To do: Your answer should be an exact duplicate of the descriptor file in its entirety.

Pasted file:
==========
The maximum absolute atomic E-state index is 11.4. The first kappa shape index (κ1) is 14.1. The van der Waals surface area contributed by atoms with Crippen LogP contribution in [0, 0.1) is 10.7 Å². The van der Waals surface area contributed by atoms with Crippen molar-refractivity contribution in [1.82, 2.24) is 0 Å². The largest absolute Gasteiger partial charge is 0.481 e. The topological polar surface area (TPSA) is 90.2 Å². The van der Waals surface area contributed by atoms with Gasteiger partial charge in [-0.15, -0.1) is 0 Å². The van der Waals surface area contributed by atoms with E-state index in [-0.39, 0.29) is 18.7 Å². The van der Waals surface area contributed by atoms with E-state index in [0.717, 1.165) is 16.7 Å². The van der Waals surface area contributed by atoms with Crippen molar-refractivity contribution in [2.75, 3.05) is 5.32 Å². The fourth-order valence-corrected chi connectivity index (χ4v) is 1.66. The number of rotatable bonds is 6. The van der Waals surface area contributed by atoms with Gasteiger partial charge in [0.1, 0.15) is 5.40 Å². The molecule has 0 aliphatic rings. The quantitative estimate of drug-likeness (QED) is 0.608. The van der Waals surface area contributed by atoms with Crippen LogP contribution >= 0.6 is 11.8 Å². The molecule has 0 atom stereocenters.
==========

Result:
The maximum absolute atomic E-state index is 11.4. The first kappa shape index (κ1) is 14.1. The van der Waals surface area contributed by atoms with Crippen LogP contribution in [0, 0.1) is 10.7 Å². The van der Waals surface area contributed by atoms with Crippen molar-refractivity contribution in [1.82, 2.24) is 0 Å². The largest absolute Gasteiger partial charge is 0.481 e. The topological polar surface area (TPSA) is 90.2 Å². The van der Waals surface area contributed by atoms with Gasteiger partial charge in [-0.15, -0.1) is 0 Å². The van der Waals surface area contributed by atoms with E-state index in [-0.39, 0.29) is 18.7 Å². The van der Waals surface area contributed by atoms with E-state index in [0.717, 1.165) is 16.7 Å². The van der Waals surface area contributed by atoms with Crippen molar-refractivity contribution in [2.75, 3.05) is 5.32 Å². The fourth-order valence-corrected chi connectivity index (χ4v) is 1.66. The number of rotatable bonds is 6. The van der Waals surface area contributed by atoms with Gasteiger partial charge in [0.1, 0.15) is 5.40 Å². The molecule has 0 aliphatic rings. The quantitative estimate of drug-likeness (QED) is 0.608. The van der Waals surface area contributed by atoms with Crippen LogP contribution >= 0.6 is 11.8 Å². The molecule has 0 atom stereocenters.